Small businesses are both a major customer segment and supplier segment for Sam’s Club. In this article, we will explore how to sell to Sam’s Club (with advice that is applicable to selling into other retailers) and how being a woman owned small business can be a major advantage in closing a deal with Sam’s Club or Walmart.
Before we dive into the details on this topic, we also suggest you check out Insightly, our recommended small business CRM. Visit Insightly to learn more.
How To Sell Into Sam’s Club
Sam’s Club, part of the Walmart organization, provides members which pay an annual fee with very big savings on bulk purchases. Unless you are a member, you cannot shop. Sam’s Club encourages small businesses to sign-up for membership by offering “business members” perks like extended store hours. While Sam’s Club doesn’t release the exact number of business memberships, they do say that the majority of business members are companies with less than five employees, and that this group is a major component of their overall customer base. Some businesses do a great job of selling to small businesses, but they don’t do as well of a job buying from and supporting small businesses. How does Sam’s Club do it?
To answer these questions, I interviewed Sam’s Club VP, Mikaela Wardlaw Lemmon. She discussed three different ways in which Sam’s Club and Walmart help small businesses sell more merchandise through their stores: a commitment to buying from small businesses, initiatives to market products from small businesses, and education to make small businesses more effective in their approach to sell the store. Sourcing – Walmart and Sam’s Club just completed a five year initiative to source $20 billion of merchandise from small businesses. Marketing – Walmart has a special program which highlights products made by women owned small businesses. Education – Sam’s Club and Walmart provide educational materials on how to make better (more successful) presentations to buyers.
Mikaela pointed me to the following video which features the Chief Merchandising Officer of Sam’s Club, Charles Redfield, talking about how to sell to Sam’s Club and Walmart. The video has some very helpful advice for your buyer presentation. Here is a summary of some of the key points.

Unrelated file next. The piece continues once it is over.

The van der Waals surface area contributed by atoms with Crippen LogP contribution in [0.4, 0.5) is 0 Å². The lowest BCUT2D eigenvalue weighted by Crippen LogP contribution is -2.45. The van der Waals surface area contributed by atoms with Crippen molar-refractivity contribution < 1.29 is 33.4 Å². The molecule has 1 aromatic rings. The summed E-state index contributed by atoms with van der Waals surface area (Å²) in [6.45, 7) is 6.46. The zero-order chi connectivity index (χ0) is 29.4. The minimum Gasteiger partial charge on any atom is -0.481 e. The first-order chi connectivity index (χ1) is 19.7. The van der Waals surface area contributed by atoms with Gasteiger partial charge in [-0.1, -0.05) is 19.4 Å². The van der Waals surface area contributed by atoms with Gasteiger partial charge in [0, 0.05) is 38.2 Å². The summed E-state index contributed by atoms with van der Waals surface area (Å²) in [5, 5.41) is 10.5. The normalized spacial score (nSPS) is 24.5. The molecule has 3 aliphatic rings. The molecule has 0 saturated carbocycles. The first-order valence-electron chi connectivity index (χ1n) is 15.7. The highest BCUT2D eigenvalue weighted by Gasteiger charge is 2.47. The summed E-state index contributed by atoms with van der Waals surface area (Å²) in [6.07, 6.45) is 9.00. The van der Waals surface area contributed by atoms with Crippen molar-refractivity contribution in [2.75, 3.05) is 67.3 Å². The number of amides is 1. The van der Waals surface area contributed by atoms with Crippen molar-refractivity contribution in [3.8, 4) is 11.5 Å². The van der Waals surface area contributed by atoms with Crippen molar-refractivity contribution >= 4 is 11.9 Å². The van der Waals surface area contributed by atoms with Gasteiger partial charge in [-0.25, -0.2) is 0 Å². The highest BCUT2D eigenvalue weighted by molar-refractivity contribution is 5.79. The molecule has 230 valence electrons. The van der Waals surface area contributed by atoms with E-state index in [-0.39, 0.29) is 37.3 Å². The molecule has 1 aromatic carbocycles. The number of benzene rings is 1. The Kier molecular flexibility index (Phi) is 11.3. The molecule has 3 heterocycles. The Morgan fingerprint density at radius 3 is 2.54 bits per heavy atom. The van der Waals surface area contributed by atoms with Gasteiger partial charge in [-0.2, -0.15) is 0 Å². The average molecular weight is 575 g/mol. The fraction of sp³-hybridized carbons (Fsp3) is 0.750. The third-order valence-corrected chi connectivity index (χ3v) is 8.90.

Lead with your product – One common mistake made by presenters is they use to much of their presentation (which is typically limited to between 30 minutes and 1 hour) on their company history or manufacturing capabilities. The first priority is convincing buyers that you have a great product that will be a hit with their customers. To do this, it’s very important to provide samples of your product for the buyers to see during the presentation.
Do the market research – Sam’s Club customers come into stores with certain expectations, which are different than a Walmart customer. A Sam’s Club customer is going to expect to be able to buy a large quantity / size of a product at an amazing price. If you’re trying to sell into Sam’s Club, you are going to need to have a product offering which fits the expectations of those buyers. Before you have your meeting with the buyer, you should visit stores to see what already exists in your product category and what is the retail price point. In the meeting with the buyer, be ready to explain how your offering is better or different than what they are currently selling.
Know your cost structure – Sam’s Club and Walmart move a tremendous amount of merchandise. A single order might be more product than your company typically sells in many months. By producing in larger quantities, your business should be able to substantially lower your production costs. Buyers will expect you to know how larger production runs will impact your costs and be able to price your product accordingly.
(Business owner Tabitha Birdsong of Memphis, TN, participated in Walmart’s 2014 “Open Call” for U.S. Suppliers. Her confections are featured in Sam’s Club Showcase Events and Memphis-area Walmart stores. View this video to get advice from Tabitha on growing a business)
It’s not only about costs – It’s About Sales
Does knowing that a product was produced by a Women Owned Business make a difference in a customer’s decision to buy it? Walmart and Sam’s Club believe it does. In a survey of Walmart customers, 90% of customers said knowing that product was made by a women owned business would influence their decision to buy it.
With this in mind, the company has invested in creating a “badge” which can be displayed on products which are from woman owned business. Only companies which go through a certification process with either the WBENC (US companies) or WeConnect International (non-US companies) can use the badge on their products. To be certified, a business needs to show that the company is 51% owned by women entrepreneurs.
If you are a woman owned business and want to sell into Walmart or Sam’s Club, having this certification can be a major differentiator between you and your competitors.
Sam’s Club and Walmart want to help small businesses and buy billions of dollars per year from small businesses. However, the small businesses have to be able to provide them products their customers want at great price points.
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